Medicaid Healthy Adult Opportunity – or Block Grants by Another Name

  

On Thursday, January 30, Department of Health and Human Services (HHS) Secretary Alex Azar and Centers for Medicare & Medicaid Services (CMS) Administrator Seema Verma, introduced the Healthy Adult Opportunity (HAO) proposal, which would allow states the flexibility to essentially create block grant programs for certain adult Medicaid beneficiaries, primarily the Medicaid expansion population, through the Medicaid 1115 demonstration waiver process.

Initial HAO demonstration models would initially last for five years and would be financed annually either through a per capita model or a total expenses model. Per capita and total expenses models’ funding levels would be calculated together by CMS and a respective state by using a trendline based on historical expenditures and within the bounds of the projected rate of medical spending inflation. The administration has touted the HAO proposal as a way to provide states with greater flexibility to operate their Medicaid programs while reining in state and federal Medicaid spending. However, health policy experts have expressed concerns over how this proposal might impact beneficiary eligibility and coverage levels.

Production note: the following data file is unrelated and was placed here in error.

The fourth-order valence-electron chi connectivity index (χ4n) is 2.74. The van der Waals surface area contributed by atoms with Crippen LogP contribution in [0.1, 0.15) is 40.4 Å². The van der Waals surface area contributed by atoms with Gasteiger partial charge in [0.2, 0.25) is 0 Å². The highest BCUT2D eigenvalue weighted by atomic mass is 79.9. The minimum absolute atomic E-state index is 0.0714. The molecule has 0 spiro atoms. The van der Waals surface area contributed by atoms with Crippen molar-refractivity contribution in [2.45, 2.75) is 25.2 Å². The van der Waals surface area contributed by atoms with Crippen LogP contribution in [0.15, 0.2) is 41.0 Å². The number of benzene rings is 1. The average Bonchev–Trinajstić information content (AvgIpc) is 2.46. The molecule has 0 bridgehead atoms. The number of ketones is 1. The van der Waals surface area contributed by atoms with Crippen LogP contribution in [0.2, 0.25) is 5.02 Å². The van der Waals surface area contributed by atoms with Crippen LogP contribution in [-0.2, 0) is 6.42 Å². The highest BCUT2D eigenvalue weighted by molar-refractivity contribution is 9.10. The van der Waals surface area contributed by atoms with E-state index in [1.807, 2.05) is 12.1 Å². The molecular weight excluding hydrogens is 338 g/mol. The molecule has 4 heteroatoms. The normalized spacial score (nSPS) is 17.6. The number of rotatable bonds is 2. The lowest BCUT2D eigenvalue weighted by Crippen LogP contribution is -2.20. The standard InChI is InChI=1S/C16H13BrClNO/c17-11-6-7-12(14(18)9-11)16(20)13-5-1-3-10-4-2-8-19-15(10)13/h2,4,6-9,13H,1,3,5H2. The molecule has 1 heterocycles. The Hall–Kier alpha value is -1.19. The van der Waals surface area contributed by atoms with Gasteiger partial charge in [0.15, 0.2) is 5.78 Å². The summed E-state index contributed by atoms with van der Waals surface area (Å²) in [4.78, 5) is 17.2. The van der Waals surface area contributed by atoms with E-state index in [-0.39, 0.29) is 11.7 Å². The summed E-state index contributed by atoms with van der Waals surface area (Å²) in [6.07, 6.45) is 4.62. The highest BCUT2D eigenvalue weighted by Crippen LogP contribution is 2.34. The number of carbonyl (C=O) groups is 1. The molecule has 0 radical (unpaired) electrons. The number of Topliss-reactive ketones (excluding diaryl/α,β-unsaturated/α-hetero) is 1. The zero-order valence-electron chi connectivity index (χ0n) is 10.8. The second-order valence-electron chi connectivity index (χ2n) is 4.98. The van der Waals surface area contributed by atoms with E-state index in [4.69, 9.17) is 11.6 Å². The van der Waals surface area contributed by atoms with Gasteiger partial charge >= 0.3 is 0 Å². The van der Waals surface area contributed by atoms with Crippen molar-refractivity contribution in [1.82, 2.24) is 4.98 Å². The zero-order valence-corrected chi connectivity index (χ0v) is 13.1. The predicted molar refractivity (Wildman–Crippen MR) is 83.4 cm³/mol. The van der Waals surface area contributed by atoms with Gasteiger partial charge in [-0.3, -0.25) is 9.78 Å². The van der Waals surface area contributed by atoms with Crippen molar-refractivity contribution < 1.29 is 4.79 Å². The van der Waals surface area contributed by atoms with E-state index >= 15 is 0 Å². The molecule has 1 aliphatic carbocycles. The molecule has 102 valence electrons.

HAO demonstration models could include adults eligible for Medicaid through Medicaid expansion (individuals with income up to 138% of the Federal Poverty Level) and other adults under age 65 who are eligible for Medicaid on the basis of something other than a disability – including low-income parents and pregnant women covered under state options and other populations covered under other 1115 demonstration models. States that implement a HAO model would be required to apply certain beneficiary protections for individuals with HIV and those with behavioral health conditions (including opioid use disorders), particularly when it comes to the availability of drugs used to treat or prevent these conditions.